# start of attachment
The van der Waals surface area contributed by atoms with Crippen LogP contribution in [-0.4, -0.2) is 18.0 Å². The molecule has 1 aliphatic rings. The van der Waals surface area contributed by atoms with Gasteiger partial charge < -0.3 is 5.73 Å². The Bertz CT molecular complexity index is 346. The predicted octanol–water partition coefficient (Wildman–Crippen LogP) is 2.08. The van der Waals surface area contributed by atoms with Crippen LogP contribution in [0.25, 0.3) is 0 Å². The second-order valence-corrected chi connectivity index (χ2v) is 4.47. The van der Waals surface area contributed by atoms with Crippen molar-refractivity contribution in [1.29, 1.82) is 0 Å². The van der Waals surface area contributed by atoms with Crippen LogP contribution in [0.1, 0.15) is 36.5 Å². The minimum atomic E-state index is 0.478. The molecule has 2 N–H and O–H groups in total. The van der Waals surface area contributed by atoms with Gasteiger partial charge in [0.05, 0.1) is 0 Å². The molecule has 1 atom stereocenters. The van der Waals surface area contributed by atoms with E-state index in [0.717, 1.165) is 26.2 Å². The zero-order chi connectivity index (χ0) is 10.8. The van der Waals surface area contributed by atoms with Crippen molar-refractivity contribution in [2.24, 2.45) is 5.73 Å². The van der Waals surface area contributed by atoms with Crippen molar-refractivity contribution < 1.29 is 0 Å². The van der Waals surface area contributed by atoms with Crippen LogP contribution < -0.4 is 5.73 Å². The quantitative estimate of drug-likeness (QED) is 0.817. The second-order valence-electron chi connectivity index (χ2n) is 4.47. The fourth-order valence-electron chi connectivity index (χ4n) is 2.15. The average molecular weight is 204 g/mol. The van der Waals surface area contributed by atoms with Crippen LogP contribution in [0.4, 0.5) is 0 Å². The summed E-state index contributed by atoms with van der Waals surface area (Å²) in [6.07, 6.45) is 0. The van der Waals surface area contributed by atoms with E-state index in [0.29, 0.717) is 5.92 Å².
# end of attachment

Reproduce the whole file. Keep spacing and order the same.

The van der Waals surface area contributed by atoms with Crippen LogP contribution in [-0.4, -0.2) is 18.0 Å². The molecule has 1 aliphatic rings. The van der Waals surface area contributed by atoms with Gasteiger partial charge < -0.3 is 5.73 Å². The Bertz CT molecular complexity index is 346. The predicted octanol–water partition coefficient (Wildman–Crippen LogP) is 2.08. The van der Waals surface area contributed by atoms with Crippen LogP contribution in [0.25, 0.3) is 0 Å². The second-order valence-corrected chi connectivity index (χ2v) is 4.47. The van der Waals surface area contributed by atoms with Crippen molar-refractivity contribution in [1.29, 1.82) is 0 Å². The van der Waals surface area contributed by atoms with Crippen LogP contribution in [0.1, 0.15) is 36.5 Å². The minimum atomic E-state index is 0.478. The molecule has 2 N–H and O–H groups in total. The van der Waals surface area contributed by atoms with Gasteiger partial charge in [0.05, 0.1) is 0 Å². The molecule has 1 atom stereocenters. The van der Waals surface area contributed by atoms with E-state index in [0.717, 1.165) is 26.2 Å². The zero-order chi connectivity index (χ0) is 10.8. The van der Waals surface area contributed by atoms with Crippen molar-refractivity contribution in [2.24, 2.45) is 5.73 Å². The van der Waals surface area contributed by atoms with Crippen molar-refractivity contribution < 1.29 is 0 Å². The van der Waals surface area contributed by atoms with Crippen LogP contribution < -0.4 is 5.73 Å². The quantitative estimate of drug-likeness (QED) is 0.817. The second-order valence-electron chi connectivity index (χ2n) is 4.47. The fourth-order valence-electron chi connectivity index (χ4n) is 2.15. The average molecular weight is 204 g/mol. The van der Waals surface area contributed by atoms with Crippen LogP contribution in [0.4, 0.5) is 0 Å². The summed E-state index contributed by atoms with van der Waals surface area (Å²) in [6.07, 6.45) is 0. The van der Waals surface area contributed by atoms with E-state index in [0.29, 0.717) is 5.92 Å².